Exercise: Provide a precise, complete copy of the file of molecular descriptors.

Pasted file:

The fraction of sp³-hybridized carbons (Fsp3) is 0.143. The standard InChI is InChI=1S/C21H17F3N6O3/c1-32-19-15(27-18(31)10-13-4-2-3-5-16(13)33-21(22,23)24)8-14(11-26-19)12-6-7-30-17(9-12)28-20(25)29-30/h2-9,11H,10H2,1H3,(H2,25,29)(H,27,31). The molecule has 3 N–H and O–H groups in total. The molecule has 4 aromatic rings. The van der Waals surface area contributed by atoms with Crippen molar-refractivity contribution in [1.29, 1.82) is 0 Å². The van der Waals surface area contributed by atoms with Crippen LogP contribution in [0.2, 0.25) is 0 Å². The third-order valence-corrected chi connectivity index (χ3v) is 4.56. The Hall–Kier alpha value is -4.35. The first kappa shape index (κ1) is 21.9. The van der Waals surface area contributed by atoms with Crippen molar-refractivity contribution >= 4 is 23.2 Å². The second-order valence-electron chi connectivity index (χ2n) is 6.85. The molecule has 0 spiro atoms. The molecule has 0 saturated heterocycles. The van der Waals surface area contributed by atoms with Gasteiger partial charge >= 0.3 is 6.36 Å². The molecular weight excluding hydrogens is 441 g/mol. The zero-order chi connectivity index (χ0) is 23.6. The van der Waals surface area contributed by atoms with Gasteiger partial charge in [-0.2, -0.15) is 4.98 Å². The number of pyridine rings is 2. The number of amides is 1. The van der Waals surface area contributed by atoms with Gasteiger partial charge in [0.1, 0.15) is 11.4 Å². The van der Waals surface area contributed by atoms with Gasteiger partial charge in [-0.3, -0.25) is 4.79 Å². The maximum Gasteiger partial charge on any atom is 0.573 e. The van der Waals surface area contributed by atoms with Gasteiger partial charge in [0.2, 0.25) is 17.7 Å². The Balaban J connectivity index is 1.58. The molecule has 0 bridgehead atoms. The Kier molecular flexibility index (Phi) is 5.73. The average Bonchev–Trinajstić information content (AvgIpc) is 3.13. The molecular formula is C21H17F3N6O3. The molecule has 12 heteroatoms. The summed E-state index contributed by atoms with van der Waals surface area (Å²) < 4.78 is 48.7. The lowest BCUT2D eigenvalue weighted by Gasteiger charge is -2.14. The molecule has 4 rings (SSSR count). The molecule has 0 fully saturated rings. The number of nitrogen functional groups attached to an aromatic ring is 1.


The fraction of sp³-hybridized carbons (Fsp3) is 0.143. The standard InChI is InChI=1S/C21H17F3N6O3/c1-32-19-15(27-18(31)10-13-4-2-3-5-16(13)33-21(22,23)24)8-14(11-26-19)12-6-7-30-17(9-12)28-20(25)29-30/h2-9,11H,10H2,1H3,(H2,25,29)(H,27,31). The molecule has 3 N–H and O–H groups in total. The molecule has 4 aromatic rings. The van der Waals surface area contributed by atoms with Crippen molar-refractivity contribution in [1.29, 1.82) is 0 Å². The van der Waals surface area contributed by atoms with Crippen LogP contribution in [0.2, 0.25) is 0 Å². The third-order valence-corrected chi connectivity index (χ3v) is 4.56. The Hall–Kier alpha value is -4.35. The first kappa shape index (κ1) is 21.9. The van der Waals surface area contributed by atoms with Crippen molar-refractivity contribution >= 4 is 23.2 Å². The second-order valence-electron chi connectivity index (χ2n) is 6.85. The molecule has 0 spiro atoms. The molecule has 0 saturated heterocycles. The van der Waals surface area contributed by atoms with Gasteiger partial charge >= 0.3 is 6.36 Å². The molecular weight excluding hydrogens is 441 g/mol. The zero-order chi connectivity index (χ0) is 23.6. The van der Waals surface area contributed by atoms with Gasteiger partial charge in [-0.2, -0.15) is 4.98 Å². The number of pyridine rings is 2. The number of amides is 1. The van der Waals surface area contributed by atoms with Gasteiger partial charge in [0.1, 0.15) is 11.4 Å². The van der Waals surface area contributed by atoms with Gasteiger partial charge in [-0.3, -0.25) is 4.79 Å². The maximum Gasteiger partial charge on any atom is 0.573 e. The van der Waals surface area contributed by atoms with Gasteiger partial charge in [0.2, 0.25) is 17.7 Å². The Balaban J connectivity index is 1.58. The molecule has 0 bridgehead atoms. The Kier molecular flexibility index (Phi) is 5.73. The average Bonchev–Trinajstić information content (AvgIpc) is 3.13. The molecular formula is C21H17F3N6O3. The molecule has 12 heteroatoms. The summed E-state index contributed by atoms with van der Waals surface area (Å²) < 4.78 is 48.7. The lowest BCUT2D eigenvalue weighted by Gasteiger charge is -2.14. The molecule has 4 rings (SSSR count). The molecule has 0 fully saturated rings. The number of nitrogen functional groups attached to an aromatic ring is 1.